written by: Steve Feke & Fred Walton
produced by: Doug Chapin, Steve Feke, Larry Kostroff, Barry Krost & Melvin Simon
directed by: Fed Walton
I've been trying to get around to catching up on some suspense thrillers from the late 70's/early 80's lately. Some of the films on my list were seldom seen while others were eventually deemed classics. This film came a year and a day after John Carpenter's "Halloween" and has a similar feel to that slasher classic minus the body count. I can only imagine that once "Halloween" made it big both the idea of a teenage female babysitter being terrorized by some psycho became a hit for writers and parents had a hard time finding babysitters. Although, this is around the time that hack and slash films became popular and this film is often considered a horror film, it is definitely far from it.
Director Fred Walton creates a taut, uncomfortable, suspense thriller that steers clear of any bloody butchery or anything else that would become horror conventions of the genre. There's no sex scenes, no body counts, and really don't see any killing period. No instead we get proof that what is alluded to, what is unseen yet described is often more frightening.
The first 30 minutes or so of the film delivers one of the most real, eerie build-ups I've ever seen.
A young woman named Jill Johnson (Carol Kane) shows up at the home of a wealthy doctor and his wife to watch their kids for the evening as they go out for dinner and a movie. As they're on their way out, the mother tells her that the kids are asleep and they've just gotten over bad colds and were a bit problematic, but that they shouldn't be hard to deal with as long as they don't wake up. Jill gets comfortable, talks to her friend on the phone about a boy named Bobby that she's interested in, and everything seems to be going just fine until the phone starts ringing.
Yes, hence the film's title and you know it's coming but Jill doesn't. That's what makes it all work. Sure, this kinda scenario has been played out but only because of this movie, least that's what it feels like. This isn't Drew Barrymore in "Scream" paying homage to all the classic phone scares of the past, no this is Kane before Simka and before she yelled "Humperdink! At first she doesn't pay much mind to the calls as they're just hang ups. But when the mystery man on the other end asks her 'Did you check on the children?' and then calls back a few minutes later only to ask her the same thing, she starts to get concerned. She calls the cops and after some pleading they agree to trace the call for her, only to report back to her with the news that whoever is harassing her is doing so from inside the same house. She runs outside, the cops show up, and in addition to a terrified babysitter they find a madman covered in blood and the corpses of two dead children.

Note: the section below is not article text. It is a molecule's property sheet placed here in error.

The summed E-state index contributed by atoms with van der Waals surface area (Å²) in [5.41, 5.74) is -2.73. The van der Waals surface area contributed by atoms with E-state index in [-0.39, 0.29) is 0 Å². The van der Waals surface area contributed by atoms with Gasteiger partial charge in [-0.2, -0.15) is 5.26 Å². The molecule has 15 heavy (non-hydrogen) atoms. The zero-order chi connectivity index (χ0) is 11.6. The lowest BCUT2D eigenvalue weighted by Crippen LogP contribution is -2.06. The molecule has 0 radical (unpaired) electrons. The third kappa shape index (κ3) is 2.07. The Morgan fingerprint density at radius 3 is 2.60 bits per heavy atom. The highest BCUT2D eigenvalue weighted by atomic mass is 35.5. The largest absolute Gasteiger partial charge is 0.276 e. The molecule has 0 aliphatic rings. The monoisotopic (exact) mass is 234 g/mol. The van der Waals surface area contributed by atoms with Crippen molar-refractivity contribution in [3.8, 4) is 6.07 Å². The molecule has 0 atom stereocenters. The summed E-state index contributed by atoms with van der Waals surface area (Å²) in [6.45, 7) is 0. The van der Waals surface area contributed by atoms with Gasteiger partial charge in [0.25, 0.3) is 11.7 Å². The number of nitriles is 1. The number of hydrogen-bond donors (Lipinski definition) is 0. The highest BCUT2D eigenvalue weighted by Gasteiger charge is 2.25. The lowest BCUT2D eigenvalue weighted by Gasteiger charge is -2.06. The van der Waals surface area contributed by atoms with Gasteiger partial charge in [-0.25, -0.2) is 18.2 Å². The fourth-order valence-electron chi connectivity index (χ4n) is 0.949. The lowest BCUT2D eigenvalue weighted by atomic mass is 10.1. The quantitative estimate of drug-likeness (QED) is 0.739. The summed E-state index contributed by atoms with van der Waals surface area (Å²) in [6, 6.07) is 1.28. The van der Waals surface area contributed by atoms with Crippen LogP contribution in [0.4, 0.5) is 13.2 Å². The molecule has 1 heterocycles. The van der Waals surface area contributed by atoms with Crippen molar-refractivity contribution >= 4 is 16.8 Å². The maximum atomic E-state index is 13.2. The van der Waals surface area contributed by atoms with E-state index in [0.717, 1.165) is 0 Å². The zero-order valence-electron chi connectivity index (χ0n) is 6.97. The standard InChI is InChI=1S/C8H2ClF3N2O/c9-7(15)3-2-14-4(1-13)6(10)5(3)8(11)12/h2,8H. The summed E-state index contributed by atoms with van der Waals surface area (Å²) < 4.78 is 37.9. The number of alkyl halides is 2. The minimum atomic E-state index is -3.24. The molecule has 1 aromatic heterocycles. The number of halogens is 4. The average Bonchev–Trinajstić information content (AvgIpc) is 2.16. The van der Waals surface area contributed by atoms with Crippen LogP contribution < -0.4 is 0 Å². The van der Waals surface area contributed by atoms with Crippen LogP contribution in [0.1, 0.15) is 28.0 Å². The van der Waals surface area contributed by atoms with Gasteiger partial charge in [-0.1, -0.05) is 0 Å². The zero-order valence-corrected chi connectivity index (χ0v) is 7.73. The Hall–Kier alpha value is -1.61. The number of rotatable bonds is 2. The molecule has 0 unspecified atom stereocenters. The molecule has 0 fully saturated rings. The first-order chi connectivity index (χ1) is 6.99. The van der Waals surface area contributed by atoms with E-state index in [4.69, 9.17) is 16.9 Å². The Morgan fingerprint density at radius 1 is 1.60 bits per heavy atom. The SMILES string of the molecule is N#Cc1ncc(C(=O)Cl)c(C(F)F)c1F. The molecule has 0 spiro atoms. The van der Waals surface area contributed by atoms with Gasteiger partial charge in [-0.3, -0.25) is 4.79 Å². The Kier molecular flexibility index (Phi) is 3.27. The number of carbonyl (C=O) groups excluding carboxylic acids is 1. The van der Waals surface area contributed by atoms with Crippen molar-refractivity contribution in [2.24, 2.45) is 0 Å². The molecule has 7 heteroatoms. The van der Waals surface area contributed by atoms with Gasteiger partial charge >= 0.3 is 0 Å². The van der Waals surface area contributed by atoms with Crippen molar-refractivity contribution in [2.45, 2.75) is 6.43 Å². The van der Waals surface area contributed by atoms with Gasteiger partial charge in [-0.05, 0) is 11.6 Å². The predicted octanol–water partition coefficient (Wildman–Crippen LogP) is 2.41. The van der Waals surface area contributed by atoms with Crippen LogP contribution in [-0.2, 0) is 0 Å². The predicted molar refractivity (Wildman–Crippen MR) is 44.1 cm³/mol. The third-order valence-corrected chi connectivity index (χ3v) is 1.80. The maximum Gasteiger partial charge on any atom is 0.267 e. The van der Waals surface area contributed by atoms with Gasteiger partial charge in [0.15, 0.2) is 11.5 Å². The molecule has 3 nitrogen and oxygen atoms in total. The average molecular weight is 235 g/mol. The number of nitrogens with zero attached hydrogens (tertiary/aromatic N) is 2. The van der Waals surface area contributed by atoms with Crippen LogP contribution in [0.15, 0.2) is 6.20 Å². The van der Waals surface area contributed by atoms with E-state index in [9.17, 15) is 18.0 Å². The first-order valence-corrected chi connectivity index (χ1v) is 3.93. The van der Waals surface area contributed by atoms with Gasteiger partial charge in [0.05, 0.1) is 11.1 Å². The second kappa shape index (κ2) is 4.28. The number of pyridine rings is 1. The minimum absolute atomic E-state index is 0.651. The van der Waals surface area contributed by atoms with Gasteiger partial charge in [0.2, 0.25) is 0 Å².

Seven years later, the man who killed the children, Curt Duncan (Tony Beckley), wasn't imprisoned because he was found insane. Instead, he was locked away in a mental hospital where he was subjected to electroshock therapy and a strict regiment of pills. Whether or not that was good for him or if his brain was fried, he managed to escape the and makes his way back to the city he once called home where he finds a place among the homeless population of the town and becomes obsessed with Tracy (Colleen Dewhurst), a barfly he meets at some dive. He's awkward and creepy yet seems somewhat unassuming and harmless, he's no Hannibal Lector that's for sure. The intense scenes where he harasses is all the more nerve-racking cuz the woman is a tough barfly (as Dewhurst usually is), you fear for her cuz you know what she doesn't. That's the sign of a successful thriller.
Former Inspector Clifford (Charles Durning) who was involved with the original case is now working on his own as a P.I. and when the parents of the children that Duncan murdered find out he's free, they hire him to catch him. With the help of some of his old friends in the department (one of whom is played by Ron O'Neal, that's right, Superfly) he sets out to stop Duncan permanently. That's right, portly Durning is determined to be an action hero as we see him chasing his psycho up and down city streets. Whoa, easy there Charles, you're no Joe Don Baker! Here's where the film goes from "a stranger calling" to a winded detective one step behind.